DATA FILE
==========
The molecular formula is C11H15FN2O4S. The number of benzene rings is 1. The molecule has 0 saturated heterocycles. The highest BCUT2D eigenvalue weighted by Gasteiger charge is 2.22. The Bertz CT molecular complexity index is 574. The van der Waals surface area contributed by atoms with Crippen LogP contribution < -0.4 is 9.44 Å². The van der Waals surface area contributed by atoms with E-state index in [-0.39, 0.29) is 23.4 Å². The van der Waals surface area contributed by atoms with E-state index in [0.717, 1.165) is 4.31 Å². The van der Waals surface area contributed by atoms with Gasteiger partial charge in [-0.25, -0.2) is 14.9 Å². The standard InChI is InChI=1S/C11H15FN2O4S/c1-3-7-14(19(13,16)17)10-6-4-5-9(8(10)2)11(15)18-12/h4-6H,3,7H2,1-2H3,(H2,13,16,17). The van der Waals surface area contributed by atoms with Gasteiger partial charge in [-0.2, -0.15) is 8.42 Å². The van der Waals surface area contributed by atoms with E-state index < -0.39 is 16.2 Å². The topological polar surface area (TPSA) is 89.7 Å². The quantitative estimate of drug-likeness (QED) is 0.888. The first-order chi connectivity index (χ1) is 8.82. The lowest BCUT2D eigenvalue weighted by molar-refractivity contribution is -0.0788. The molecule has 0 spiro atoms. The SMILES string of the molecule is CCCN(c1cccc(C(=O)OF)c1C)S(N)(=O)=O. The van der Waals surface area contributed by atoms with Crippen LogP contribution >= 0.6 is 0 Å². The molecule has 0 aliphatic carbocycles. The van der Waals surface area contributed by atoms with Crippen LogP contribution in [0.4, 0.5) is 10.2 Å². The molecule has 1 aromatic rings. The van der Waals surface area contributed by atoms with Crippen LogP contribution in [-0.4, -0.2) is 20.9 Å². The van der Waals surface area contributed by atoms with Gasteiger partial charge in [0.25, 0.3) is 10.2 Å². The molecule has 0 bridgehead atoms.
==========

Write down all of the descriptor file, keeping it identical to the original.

The molecular formula is C11H15FN2O4S. The number of benzene rings is 1. The molecule has 0 saturated heterocycles. The highest BCUT2D eigenvalue weighted by Gasteiger charge is 2.22. The Bertz CT molecular complexity index is 574. The van der Waals surface area contributed by atoms with Crippen LogP contribution < -0.4 is 9.44 Å². The van der Waals surface area contributed by atoms with E-state index in [-0.39, 0.29) is 23.4 Å². The van der Waals surface area contributed by atoms with E-state index in [0.717, 1.165) is 4.31 Å². The van der Waals surface area contributed by atoms with Gasteiger partial charge in [-0.25, -0.2) is 14.9 Å². The standard InChI is InChI=1S/C11H15FN2O4S/c1-3-7-14(19(13,16)17)10-6-4-5-9(8(10)2)11(15)18-12/h4-6H,3,7H2,1-2H3,(H2,13,16,17). The van der Waals surface area contributed by atoms with Gasteiger partial charge in [-0.2, -0.15) is 8.42 Å². The van der Waals surface area contributed by atoms with E-state index < -0.39 is 16.2 Å². The topological polar surface area (TPSA) is 89.7 Å². The quantitative estimate of drug-likeness (QED) is 0.888. The first-order chi connectivity index (χ1) is 8.82. The lowest BCUT2D eigenvalue weighted by molar-refractivity contribution is -0.0788. The molecule has 0 spiro atoms. The SMILES string of the molecule is CCCN(c1cccc(C(=O)OF)c1C)S(N)(=O)=O. The van der Waals surface area contributed by atoms with Crippen LogP contribution >= 0.6 is 0 Å². The molecule has 0 aliphatic carbocycles. The van der Waals surface area contributed by atoms with Crippen LogP contribution in [0.4, 0.5) is 10.2 Å². The molecule has 1 aromatic rings. The van der Waals surface area contributed by atoms with Crippen LogP contribution in [-0.4, -0.2) is 20.9 Å². The van der Waals surface area contributed by atoms with Gasteiger partial charge in [0.25, 0.3) is 10.2 Å². The molecule has 0 bridgehead atoms.